A Business Monopoly will Change the World

image of a business monopoly building

A business monopoly will change the world and be praised for it.

Let me explain

Let’s imagine there are three companies in perfect competition with each other, the ultimate goal of a free economy.

Company A produces a white bauble for $2.50

Company B produces a red bauble for $2.45

Company C produces a blue bauble for $2.55

Besides the color and a slight difference in price, all these companies are producing the exact same thing.

The baubles all perform the same function, have the same life span, and have similar replacement costs.

All three companies know this so instead of advertising the unique features of the product (they have none), they talk about the unique features of the company itself.

“Made in America”

“Proprietary Techniques gone into production”

“Superior distribution channels”

Blah, Blah, Blah.

The truth is, they’re locked in a vicious price and advertising war that eats away their already small profit margins to something almost nonexistent.

Why do they continue to produce their respective baubles?

Because they’ve been told since they were children that competition is good and proves an idea has merit.

image of children wrestling

They’ve been told without competition, there’s no innovation in the marketplace.

Without Competition, the consumer suffers the consequences (that can be true on some cases, I’ll dicuss that later).

That’s probably why countries have anti-monopoly laws in place and pursue any company that’s doing too well in any specific industry.

The Government has chased down Google.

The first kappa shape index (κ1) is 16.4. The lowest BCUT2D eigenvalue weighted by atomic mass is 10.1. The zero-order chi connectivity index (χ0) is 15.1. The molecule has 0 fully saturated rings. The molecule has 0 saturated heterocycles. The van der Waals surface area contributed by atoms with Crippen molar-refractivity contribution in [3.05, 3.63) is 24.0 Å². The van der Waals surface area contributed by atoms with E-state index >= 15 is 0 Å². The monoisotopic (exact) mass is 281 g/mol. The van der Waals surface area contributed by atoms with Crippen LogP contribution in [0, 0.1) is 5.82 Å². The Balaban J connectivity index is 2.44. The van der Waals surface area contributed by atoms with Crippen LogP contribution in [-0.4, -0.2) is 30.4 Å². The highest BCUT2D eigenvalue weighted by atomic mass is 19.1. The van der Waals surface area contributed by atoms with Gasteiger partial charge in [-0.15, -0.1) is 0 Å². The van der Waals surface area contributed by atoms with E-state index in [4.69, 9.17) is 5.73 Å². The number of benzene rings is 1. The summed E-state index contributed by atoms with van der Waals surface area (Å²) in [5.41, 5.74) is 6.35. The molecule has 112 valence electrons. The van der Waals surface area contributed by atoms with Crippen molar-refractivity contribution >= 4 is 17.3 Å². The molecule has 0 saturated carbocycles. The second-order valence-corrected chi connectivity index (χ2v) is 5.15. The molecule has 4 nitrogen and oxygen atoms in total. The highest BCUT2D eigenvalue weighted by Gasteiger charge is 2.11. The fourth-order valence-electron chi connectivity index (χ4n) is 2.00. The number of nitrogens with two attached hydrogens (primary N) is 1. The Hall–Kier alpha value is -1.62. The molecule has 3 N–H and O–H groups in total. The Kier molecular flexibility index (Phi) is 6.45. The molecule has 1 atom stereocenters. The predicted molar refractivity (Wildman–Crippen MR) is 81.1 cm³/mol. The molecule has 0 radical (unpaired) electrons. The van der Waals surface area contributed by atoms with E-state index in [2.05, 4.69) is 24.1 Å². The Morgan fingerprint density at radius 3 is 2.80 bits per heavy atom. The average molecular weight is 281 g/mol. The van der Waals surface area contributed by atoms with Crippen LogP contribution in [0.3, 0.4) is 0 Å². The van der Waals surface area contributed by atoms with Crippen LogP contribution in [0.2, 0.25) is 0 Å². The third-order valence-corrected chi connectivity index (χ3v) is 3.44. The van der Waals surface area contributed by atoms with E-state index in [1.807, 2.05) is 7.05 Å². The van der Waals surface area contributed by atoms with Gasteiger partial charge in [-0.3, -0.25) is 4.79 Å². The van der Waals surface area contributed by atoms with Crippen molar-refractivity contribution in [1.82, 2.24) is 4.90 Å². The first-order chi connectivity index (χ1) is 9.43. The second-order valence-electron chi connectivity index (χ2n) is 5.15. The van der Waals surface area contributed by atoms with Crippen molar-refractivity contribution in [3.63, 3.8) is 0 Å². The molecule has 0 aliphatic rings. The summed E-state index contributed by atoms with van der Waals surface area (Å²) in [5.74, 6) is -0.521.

It has attacked Microsoft.

It dismantled the parent company of AT&T.

And will continue to fight perceived business monopolies wherever they exist.

But, what if I told you and proved to you monopolies were the only way for us as humans to reach the next frontier of development? Need more than just my word?

Over the next few weeks, I’m going to be diving into how monopolies are changing the business landscape as we know it and how you can create and grow your own monoply with zero competition

In essence, monopolies are the only way for us to go from a zero order civilization to a first order civilization

The Death of Competition and the Rise of Monopolies

image of two astronauts

You’ll have to conquer frontiers no one else knows exists

What do all successful startups have in common?

They either produce a proprietary technology that no one has or they improve on an existing technology by at least one order of magnitude (10x).

Xerox did it in the 20th century with its copy machine.

Google did it in the 21st century with its search engine.

Tesla Motors is doing it with its luxury electric cars.

All of these companies have or had an economic monopoly at one point and it allowed them to amass the resources necessary to continue to differentiate and make even more innovative products.

There is no competition as far as they were concerned.

Traditional Business Monopolies Vs Creative Business Monopolies

image of the owners of traditional monopoliesImage Credit Joel Ito

Let me take a step back and take us through the evolution of monopolies. They’ve gotten a bad rap throughout history because they’ve been bad for most of history.

Traditional Monopoly

Standard Oil was a traditional business monopoly that cornered the market and charged what it pleased for oil, at the same time; they produced much needed infrastructure and revolutionized the way petroleum waste products were used.